Labor promises miners common law deals 'similar to  		AWAs'

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Labor promises miners common law deals 'similar to AWAs'

Labor has told the Australian mining industry that the abolition of AWAs would not undermine the current flexibility they have with their employees, but the Federal Government sees this as an acknowledgement that Labor has 'blundered' with its AWA decision.

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Labor has told the Australian mining industry that the abolition of AWAs would not undermine the current flexibility they have with their employees, but the Federal Government sees this as an acknowledgement that Labor has 'blundered' with its AWA decision.

Media reports say that Labor's IR spokesman Stephen Smith met with mining industry representatives last week. Rio Tinto Iron Ore chief executive Sam Walsh said Smith had indicated in the meeting that Labor was considering allowing common law contracts in the mining industry that would offer similar benefits to AWAs.

Walsh said that although AWAs allowed greater flexibility in the workplace, he was confident that a sensible and workable model could be established under Labor.

Angry miners

'I would have a bunch of angry miners on my hands if AWAs disappear and are not replaced by something fairly similar,' Smith said.

Smith told the Australian Financial review that Labor has 'believed from day one that our combination of collective bargaining and common law agreements, underpinned by Labor's minimum standards, would provide the upwards flexibility enjoyed in the minerals, petroleum and resources industry'.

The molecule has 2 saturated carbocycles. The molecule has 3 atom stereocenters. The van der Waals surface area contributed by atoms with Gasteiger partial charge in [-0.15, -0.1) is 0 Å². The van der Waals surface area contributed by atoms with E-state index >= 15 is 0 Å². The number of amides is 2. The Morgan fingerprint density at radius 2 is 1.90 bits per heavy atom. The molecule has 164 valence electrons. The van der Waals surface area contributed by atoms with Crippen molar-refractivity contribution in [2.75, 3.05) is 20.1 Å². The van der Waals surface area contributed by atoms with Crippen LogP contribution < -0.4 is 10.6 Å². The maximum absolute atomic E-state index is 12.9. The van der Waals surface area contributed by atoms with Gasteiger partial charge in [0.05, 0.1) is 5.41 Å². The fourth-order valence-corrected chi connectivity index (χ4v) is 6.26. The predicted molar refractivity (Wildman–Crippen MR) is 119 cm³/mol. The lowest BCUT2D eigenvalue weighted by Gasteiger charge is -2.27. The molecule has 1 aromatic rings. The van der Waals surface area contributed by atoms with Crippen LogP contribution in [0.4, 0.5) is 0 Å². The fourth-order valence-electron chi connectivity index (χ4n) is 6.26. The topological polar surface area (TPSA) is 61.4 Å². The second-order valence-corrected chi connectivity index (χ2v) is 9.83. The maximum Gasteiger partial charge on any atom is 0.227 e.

'We want there to be overall advantage to the employer, the employee, and the nation though international competitiveness and productivity,' he said.

Australian Mines and Metals Association (AMMA) chief executive Steve Knott said AWAs used in the mining industry commonly prohibited industrial action and were important in ensuring the continuity of supply agreements with Australian international trading partners.

A 'blunder'

Acting Workplace Relations Minister Philip Ruddock claimed Stephen Smith had conceded Kim Beazley's pledge to abolish AWAs was 'a blunder'.

'Smith is now also trying to appease the mining industry by privately acknowledging its need for AWAs,' Ruddock said.

He said Smith would not be able to deliver the common law contracts in the mining industry that would offer 'the same sorts of benefits' as an AWA because he will not be able to answer these questions:

Key questions

Ruddock posed some key questions for Labor:

  • Will Labor policy overturn almost a century of legal precedent and now allow common law contracts to override awards? How will this be done? Common law contracts are not the same as AWAs. Only AWAs, not common law contracts, can legally override prescriptive and inflexible awards.
  • How will Labor ensure that companies who have enjoyed the benefits of AWAs not be returned to prescriptive, inflexible award regulation? Abolishing AWAs will allow workplaces to once again be controlled by unions who have a vested interest in maintaining awards which regulate every hour of every workers day.
  • What will Labor do to ensure that the 85% of employees who are not union members will continue to have the right to negotiate directly with their employer? Abolishing AWAs in favour of common law contracts will give unions a legal right to be involved in the bargaining process.
  • How does Labor plan to ensure that companies are not exposed to crippling industrial action? Abolishing AWAs in favour of common law contracts will allow the union movement to take industrial action at any time.

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